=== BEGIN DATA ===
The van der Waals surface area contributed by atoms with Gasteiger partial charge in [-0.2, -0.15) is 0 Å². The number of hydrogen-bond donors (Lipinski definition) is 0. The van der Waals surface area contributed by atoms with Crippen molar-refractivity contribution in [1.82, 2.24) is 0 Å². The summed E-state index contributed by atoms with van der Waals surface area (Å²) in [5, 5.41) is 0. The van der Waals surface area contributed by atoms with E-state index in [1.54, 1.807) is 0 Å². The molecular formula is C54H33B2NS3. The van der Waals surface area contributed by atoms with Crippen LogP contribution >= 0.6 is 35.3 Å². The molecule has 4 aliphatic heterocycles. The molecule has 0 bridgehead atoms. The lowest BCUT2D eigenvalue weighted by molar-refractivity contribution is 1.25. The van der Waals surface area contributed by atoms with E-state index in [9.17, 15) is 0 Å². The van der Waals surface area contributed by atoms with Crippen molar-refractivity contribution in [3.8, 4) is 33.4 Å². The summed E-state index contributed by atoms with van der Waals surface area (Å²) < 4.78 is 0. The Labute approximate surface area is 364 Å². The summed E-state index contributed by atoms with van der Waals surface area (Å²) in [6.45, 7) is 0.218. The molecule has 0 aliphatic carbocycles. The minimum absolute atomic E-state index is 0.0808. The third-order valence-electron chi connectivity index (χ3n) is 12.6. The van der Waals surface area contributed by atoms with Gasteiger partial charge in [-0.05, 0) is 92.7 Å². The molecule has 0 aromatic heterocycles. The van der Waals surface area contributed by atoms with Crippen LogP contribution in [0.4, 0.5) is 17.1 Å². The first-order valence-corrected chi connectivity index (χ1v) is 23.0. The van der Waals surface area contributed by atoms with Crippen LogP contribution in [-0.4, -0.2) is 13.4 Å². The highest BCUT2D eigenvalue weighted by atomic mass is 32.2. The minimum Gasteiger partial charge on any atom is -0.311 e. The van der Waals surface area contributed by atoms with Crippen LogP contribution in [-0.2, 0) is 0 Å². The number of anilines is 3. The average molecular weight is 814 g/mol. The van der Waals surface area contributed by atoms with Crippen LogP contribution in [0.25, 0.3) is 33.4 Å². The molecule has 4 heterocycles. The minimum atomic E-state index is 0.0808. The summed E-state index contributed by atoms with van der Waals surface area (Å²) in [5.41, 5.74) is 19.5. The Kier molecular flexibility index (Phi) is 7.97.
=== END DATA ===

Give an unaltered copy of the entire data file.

The van der Waals surface area contributed by atoms with Gasteiger partial charge in [-0.2, -0.15) is 0 Å². The number of hydrogen-bond donors (Lipinski definition) is 0. The van der Waals surface area contributed by atoms with Crippen molar-refractivity contribution in [1.82, 2.24) is 0 Å². The summed E-state index contributed by atoms with van der Waals surface area (Å²) in [5, 5.41) is 0. The van der Waals surface area contributed by atoms with E-state index in [1.54, 1.807) is 0 Å². The molecular formula is C54H33B2NS3. The van der Waals surface area contributed by atoms with Crippen LogP contribution >= 0.6 is 35.3 Å². The molecule has 4 aliphatic heterocycles. The molecule has 0 bridgehead atoms. The lowest BCUT2D eigenvalue weighted by molar-refractivity contribution is 1.25. The van der Waals surface area contributed by atoms with E-state index in [9.17, 15) is 0 Å². The van der Waals surface area contributed by atoms with Crippen molar-refractivity contribution in [3.8, 4) is 33.4 Å². The summed E-state index contributed by atoms with van der Waals surface area (Å²) < 4.78 is 0. The Labute approximate surface area is 364 Å². The summed E-state index contributed by atoms with van der Waals surface area (Å²) in [6.45, 7) is 0.218. The molecule has 0 aliphatic carbocycles. The minimum absolute atomic E-state index is 0.0808. The third-order valence-electron chi connectivity index (χ3n) is 12.6. The van der Waals surface area contributed by atoms with Gasteiger partial charge in [-0.05, 0) is 92.7 Å². The molecule has 0 aromatic heterocycles. The van der Waals surface area contributed by atoms with Crippen LogP contribution in [0.4, 0.5) is 17.1 Å². The first-order valence-corrected chi connectivity index (χ1v) is 23.0. The van der Waals surface area contributed by atoms with Crippen LogP contribution in [-0.4, -0.2) is 13.4 Å². The highest BCUT2D eigenvalue weighted by atomic mass is 32.2. The minimum Gasteiger partial charge on any atom is -0.311 e. The van der Waals surface area contributed by atoms with Crippen LogP contribution in [-0.2, 0) is 0 Å². The number of anilines is 3. The average molecular weight is 814 g/mol. The van der Waals surface area contributed by atoms with Crippen LogP contribution in [0.25, 0.3) is 33.4 Å². The molecule has 4 heterocycles. The minimum atomic E-state index is 0.0808. The summed E-state index contributed by atoms with van der Waals surface area (Å²) in [5.41, 5.74) is 19.5. The Kier molecular flexibility index (Phi) is 7.97.